Tax reform: What the 2017 Tax Cuts and Jobs Act means for you

The U.S. House of Representatives and Senate passed the “Tax Cuts and Jobs Act” on December 20, 2017, and President Trump signed the law before Christmas. This piece of legislation is the most comprehensive change to the tax code since the Tax Reform Act of 1986. Because most of changes took effect January 1, 2018, when you file your 2017 return, you’ll want to discuss with your tax professional the pros and cons of this tax legislation as it applies to your own unique situation.

Some of the biggest changes for individuals are changes to personal deductions. The standard deduction has doubled to $12,000 for single filers and $24,000 for married filers. A new $10,000 limit has been placed on combined state and local income taxes, property taxes and sales taxes. Home equity interest and miscellaneous deductions like tax preparation fees, investment expenses, union dues and unreimbursed employee expenses have been completely eliminated. Because of these changes fewer people will be itemizing their deductions in the future. However, here are a few tips to maximize or preserve some of the benefits from these lost deductions:

— If you have large unreimbursed employee business expenses, contact your employer about establishing an accountable reimbursement plan so these deductions can be removed from your taxable wages (also known as pre-tax deductions).

— Consider doubling your charitable deductions and making them every other year. Then time payments of large out-of-pocket medical expenses to coincide with the years you double your charitable donations.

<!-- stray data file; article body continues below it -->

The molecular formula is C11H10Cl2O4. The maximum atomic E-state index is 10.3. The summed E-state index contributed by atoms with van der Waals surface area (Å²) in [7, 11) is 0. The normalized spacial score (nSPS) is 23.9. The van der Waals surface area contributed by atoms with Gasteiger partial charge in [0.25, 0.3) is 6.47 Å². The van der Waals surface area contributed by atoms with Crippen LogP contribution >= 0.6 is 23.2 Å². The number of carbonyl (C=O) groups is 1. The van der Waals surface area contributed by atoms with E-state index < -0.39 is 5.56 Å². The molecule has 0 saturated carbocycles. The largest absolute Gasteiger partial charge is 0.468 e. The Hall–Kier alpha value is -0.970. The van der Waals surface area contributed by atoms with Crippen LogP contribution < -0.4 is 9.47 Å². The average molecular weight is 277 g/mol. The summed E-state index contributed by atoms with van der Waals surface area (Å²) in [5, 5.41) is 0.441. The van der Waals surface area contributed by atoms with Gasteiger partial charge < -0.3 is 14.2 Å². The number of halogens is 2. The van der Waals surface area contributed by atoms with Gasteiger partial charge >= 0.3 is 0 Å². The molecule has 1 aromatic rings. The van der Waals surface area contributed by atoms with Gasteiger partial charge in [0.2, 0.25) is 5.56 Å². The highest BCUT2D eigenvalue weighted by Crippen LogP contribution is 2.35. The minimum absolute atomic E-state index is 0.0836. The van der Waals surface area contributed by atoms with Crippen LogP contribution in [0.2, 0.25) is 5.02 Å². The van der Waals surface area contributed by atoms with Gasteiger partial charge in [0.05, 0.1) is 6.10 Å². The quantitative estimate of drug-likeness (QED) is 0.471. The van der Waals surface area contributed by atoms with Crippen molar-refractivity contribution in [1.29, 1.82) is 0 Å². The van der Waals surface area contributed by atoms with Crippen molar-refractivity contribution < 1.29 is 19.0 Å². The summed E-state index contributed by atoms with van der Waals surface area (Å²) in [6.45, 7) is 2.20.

— Now may be the time to sell your primary residence if you’re carrying a large amount of home equity indebtedness. Under the new law, up to $750,000 of debt incurred to purchase, build, or improve your new residence is considered acquisition indebtedness and interest paid on this debt is fully deductible.

— Consider purchasing an HSA qualified health insurance policy and contribute money to an HSA to preserve a benefit for out-of-pocket medical expenses, which is a higher tax benefit than the Schedule A deduction.

— The threshold for itemizing is lower for Oregon, so you may be able to itemize on your state return.

The lower taxable corporation tax rates, and the new 20 percent deduction on flow-through qualified business income present new opportunities for new and existing businesses, no matter their size:

— Since personal service corporations are now taxed at the same 21percent rate that applies to all taxable corporations, existing high net income service S corporations, and flow-through partnerships or LLCs might want to consider electing to be treated as a taxable subchapter C corporation.

— With the new 21percent flat corporate tax rate and expanded amounts of income eligible for the lower qualified dividend rates, owners of closely held flow-through entities might pay an overall lower rate of tax by electing or converting to a C corporation.

— Qualified business income eligible for the new 20 percent deduction includes sole proprietors, partnerships, LLCs, residential and commercial rental income that rises to the level of a business, and ordinary income from a Subchapter S corporation.

The 100 percent bonus depreciation and increased limits on the Code Section 179 deduction offer opportunities that require careful analysis. Here are important considerations to make when deciding which deduction to use:

— Both new and used equipment purchases qualify for the bonus depreciation deduction.

— Bonus depreciation can create a net operating loss, whereas Section 179 cannot.

— The Act now allows the Section 179 deduction for subsequent improvements to commercial real property for roofs, heating and A/C, fire protection, alarm systems, and security systems.

— If business use percentage on Section 179 assets drops below 50 percent in a subsequent year, the deduction must be recaptured as income.

— Section 179 has more flexibility than bonus depreciation regarding the dollar amount and number of items expensed. Bonus depreciation must be claimed on an entire class of assets, e.g. if bonus depreciation is claimed on one five-year asset, it must be claimed on all five-year assets.

— The annual limit on vehicle depreciation has been increased for all classes of vehicles.